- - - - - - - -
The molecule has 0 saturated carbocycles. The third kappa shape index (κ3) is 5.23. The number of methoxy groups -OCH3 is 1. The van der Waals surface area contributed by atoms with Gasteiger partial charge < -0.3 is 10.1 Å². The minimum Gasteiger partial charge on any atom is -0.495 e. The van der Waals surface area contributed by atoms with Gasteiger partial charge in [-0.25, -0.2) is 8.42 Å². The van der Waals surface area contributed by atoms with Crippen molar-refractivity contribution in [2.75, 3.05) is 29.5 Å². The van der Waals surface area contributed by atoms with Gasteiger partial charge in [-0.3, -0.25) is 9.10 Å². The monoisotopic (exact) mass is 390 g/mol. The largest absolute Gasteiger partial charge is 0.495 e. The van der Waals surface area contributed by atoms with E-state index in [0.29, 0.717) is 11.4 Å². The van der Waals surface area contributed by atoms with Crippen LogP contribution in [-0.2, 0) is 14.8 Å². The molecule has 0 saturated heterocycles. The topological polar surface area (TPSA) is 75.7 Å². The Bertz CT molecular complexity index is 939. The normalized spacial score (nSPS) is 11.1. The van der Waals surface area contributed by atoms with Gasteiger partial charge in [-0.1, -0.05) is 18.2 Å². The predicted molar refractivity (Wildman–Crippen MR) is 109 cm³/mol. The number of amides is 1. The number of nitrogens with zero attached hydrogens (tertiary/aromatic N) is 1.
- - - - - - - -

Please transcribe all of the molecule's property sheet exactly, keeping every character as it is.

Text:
The molecule has 0 saturated carbocycles. The third kappa shape index (κ3) is 5.23. The number of methoxy groups -OCH3 is 1. The van der Waals surface area contributed by atoms with Gasteiger partial charge < -0.3 is 10.1 Å². The minimum Gasteiger partial charge on any atom is -0.495 e. The van der Waals surface area contributed by atoms with Gasteiger partial charge in [-0.25, -0.2) is 8.42 Å². The van der Waals surface area contributed by atoms with Crippen molar-refractivity contribution in [2.75, 3.05) is 29.5 Å². The van der Waals surface area contributed by atoms with Gasteiger partial charge in [-0.3, -0.25) is 9.10 Å². The monoisotopic (exact) mass is 390 g/mol. The largest absolute Gasteiger partial charge is 0.495 e. The van der Waals surface area contributed by atoms with E-state index in [0.29, 0.717) is 11.4 Å². The van der Waals surface area contributed by atoms with Crippen LogP contribution in [-0.2, 0) is 14.8 Å². The molecule has 0 saturated heterocycles. The topological polar surface area (TPSA) is 75.7 Å². The Bertz CT molecular complexity index is 939. The normalized spacial score (nSPS) is 11.1. The van der Waals surface area contributed by atoms with Gasteiger partial charge in [-0.1, -0.05) is 18.2 Å². The predicted molar refractivity (Wildman–Crippen MR) is 109 cm³/mol. The number of amides is 1. The number of nitrogens with zero attached hydrogens (tertiary/aromatic N) is 1.